OK, first things first. Those crossing the bridge have no need to abandon all hope. The bridge is known as the Hell Gate Bridge because it spans the section of the East River known as the Hell Gate. This particular section of river has no demonic connection, nor does it lead to any section of hell; it just separates Ward's Island from Queens. The water was named in 1614 by Adriaen Block, captain of the Onrust sailing south from Albany; Hellegat, in Old Dutch, translates apparently to 'beautiful strait'**. (Please remember that the Dutch named many of the peculiar features of this town: their word for "river" came into English as "Kill"; thusly, the huge garbage dump on Staten Island has its now-ironically fitting name because a clean river once ran through it, not because of the smell.)

And now, the bridge.

Plans for a rail bridge connecting Long Island to the American mainland were long in coming. The previous methods of getting trains through the area either involved ferrying the trains down the Hudson from the Bronx to Jersey City, or a long and costly detour through Westchester into New Jersey. Oliver W. Barnes, an engineer and friend of Pennsylvania Railroad president Alexander J. Cassatt, first drew up plans for the East River Arch Bridge in 1892. This bridge was to be part of a whole series of connections joining the Pennsy's railways in New Jersey and Connecticut through New York City. Bridge designer Gustav Lindenthal saw in these plans the possible realization of his dream to build a huge suspension bridge over the Hudson River. The New York Connecting Railroad company was formed that year to bring these ideas to reality.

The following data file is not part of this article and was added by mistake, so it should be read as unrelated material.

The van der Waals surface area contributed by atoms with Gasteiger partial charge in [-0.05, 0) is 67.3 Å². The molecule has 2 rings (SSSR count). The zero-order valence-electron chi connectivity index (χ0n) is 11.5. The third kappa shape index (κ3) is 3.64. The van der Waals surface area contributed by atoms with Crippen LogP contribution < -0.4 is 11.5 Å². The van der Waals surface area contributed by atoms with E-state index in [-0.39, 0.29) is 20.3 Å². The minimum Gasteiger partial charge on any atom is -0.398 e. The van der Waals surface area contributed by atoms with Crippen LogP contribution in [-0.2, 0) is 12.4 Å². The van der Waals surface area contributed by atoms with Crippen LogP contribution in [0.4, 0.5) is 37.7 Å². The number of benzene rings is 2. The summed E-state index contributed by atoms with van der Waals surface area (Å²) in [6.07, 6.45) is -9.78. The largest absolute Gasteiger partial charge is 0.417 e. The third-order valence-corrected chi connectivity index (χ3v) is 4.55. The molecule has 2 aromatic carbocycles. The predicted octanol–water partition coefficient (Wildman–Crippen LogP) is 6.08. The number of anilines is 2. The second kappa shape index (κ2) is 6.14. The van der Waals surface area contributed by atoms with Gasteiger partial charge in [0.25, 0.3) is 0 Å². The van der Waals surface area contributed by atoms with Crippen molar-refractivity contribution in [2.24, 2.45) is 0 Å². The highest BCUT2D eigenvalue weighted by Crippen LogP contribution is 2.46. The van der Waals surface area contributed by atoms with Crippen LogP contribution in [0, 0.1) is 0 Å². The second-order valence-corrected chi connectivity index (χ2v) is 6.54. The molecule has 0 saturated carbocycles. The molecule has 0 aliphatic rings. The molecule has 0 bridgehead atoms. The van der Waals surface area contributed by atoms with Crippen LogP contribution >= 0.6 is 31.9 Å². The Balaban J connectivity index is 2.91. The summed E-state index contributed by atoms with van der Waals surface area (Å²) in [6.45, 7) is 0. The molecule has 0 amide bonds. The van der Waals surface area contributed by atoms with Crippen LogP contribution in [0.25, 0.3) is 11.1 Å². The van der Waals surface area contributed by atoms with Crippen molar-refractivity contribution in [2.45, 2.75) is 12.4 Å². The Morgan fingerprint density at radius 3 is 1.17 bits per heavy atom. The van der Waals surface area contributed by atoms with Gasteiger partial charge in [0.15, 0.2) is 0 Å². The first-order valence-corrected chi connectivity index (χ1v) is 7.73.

The Pennsylvania Railroad acquired the New York Connecting Railroad sometime around 1904, and that year appointed Lindenthal as consulting engineer for the entire project. Lindenthal had made a name for himself in New York with his work (some still ongoing) on three other East River bridges; this new project would ask him to join the tracks of three separate rail companies on three separate land masses. Unfortunately for Lindenthal, the plans favored rail tunnels under the Hudson rather than the bridge he dearly wanted; he was, however, given a bridge to design over the Hell Gate.

The bridge project would actually be constructed of three smaller bridges joining north Queens to the south Bronx. The first, crossing the Bronx Kills, was originally planned as a bascule bridge in case the Kills ever became navigable, ended up as a 350' long truss bridge. The second, crossing the now-filled Little Hell Gate between Randall's and Ward's Islands, would be four reverse-arch bridges of 300'. And finally, there would be the main span, crossing the Hell Gate itself to land in Queens. All of these bridges would be connected by several thousand feet of viaducts; the full project would be more than three miles long. The bridge would also carry an unprecedented four lines of rail traffic.